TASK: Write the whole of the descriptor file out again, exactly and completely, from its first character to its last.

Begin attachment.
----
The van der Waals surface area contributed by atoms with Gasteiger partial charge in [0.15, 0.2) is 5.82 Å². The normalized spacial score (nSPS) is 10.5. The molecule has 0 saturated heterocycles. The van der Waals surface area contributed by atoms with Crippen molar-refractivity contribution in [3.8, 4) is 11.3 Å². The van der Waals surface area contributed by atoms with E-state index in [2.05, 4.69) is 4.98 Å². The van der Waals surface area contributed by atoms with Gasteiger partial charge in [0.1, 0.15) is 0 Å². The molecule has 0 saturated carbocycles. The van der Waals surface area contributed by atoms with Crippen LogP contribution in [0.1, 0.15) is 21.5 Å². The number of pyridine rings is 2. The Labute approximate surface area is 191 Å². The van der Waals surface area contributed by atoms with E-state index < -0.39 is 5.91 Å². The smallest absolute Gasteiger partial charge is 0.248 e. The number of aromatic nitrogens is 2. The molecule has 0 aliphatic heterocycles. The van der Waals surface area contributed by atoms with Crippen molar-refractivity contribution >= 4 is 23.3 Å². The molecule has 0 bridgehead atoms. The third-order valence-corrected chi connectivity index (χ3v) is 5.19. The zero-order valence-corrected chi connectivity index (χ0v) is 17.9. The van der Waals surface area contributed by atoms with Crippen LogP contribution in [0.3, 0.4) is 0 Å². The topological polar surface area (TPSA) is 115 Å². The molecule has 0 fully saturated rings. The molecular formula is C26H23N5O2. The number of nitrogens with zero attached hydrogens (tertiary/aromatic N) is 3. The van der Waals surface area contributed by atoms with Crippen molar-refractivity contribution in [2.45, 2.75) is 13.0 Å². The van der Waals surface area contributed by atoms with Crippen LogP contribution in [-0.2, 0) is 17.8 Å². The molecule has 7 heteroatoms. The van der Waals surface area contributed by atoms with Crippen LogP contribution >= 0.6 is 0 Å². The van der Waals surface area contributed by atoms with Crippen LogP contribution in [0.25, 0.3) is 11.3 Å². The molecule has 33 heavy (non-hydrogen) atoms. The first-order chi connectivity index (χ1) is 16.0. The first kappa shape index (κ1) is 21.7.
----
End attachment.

The van der Waals surface area contributed by atoms with Gasteiger partial charge in [0.15, 0.2) is 5.82 Å². The normalized spacial score (nSPS) is 10.5. The molecule has 0 saturated heterocycles. The van der Waals surface area contributed by atoms with Crippen molar-refractivity contribution in [3.8, 4) is 11.3 Å². The van der Waals surface area contributed by atoms with E-state index in [2.05, 4.69) is 4.98 Å². The van der Waals surface area contributed by atoms with Gasteiger partial charge in [0.1, 0.15) is 0 Å². The molecule has 0 saturated carbocycles. The van der Waals surface area contributed by atoms with Crippen LogP contribution in [0.1, 0.15) is 21.5 Å². The number of pyridine rings is 2. The Labute approximate surface area is 191 Å². The van der Waals surface area contributed by atoms with E-state index < -0.39 is 5.91 Å². The smallest absolute Gasteiger partial charge is 0.248 e. The number of aromatic nitrogens is 2. The molecule has 0 aliphatic heterocycles. The van der Waals surface area contributed by atoms with Crippen molar-refractivity contribution >= 4 is 23.3 Å². The molecule has 0 bridgehead atoms. The third-order valence-corrected chi connectivity index (χ3v) is 5.19. The zero-order valence-corrected chi connectivity index (χ0v) is 17.9. The van der Waals surface area contributed by atoms with Crippen LogP contribution in [0.3, 0.4) is 0 Å². The topological polar surface area (TPSA) is 115 Å². The molecule has 0 fully saturated rings. The molecular formula is C26H23N5O2. The number of nitrogens with zero attached hydrogens (tertiary/aromatic N) is 3. The van der Waals surface area contributed by atoms with Crippen molar-refractivity contribution in [2.45, 2.75) is 13.0 Å². The van der Waals surface area contributed by atoms with Crippen LogP contribution in [-0.2, 0) is 17.8 Å². The molecule has 7 heteroatoms. The van der Waals surface area contributed by atoms with Crippen LogP contribution >= 0.6 is 0 Å². The van der Waals surface area contributed by atoms with Crippen LogP contribution in [0.25, 0.3) is 11.3 Å². The molecule has 33 heavy (non-hydrogen) atoms. The first-order chi connectivity index (χ1) is 16.0. The first kappa shape index (κ1) is 21.7.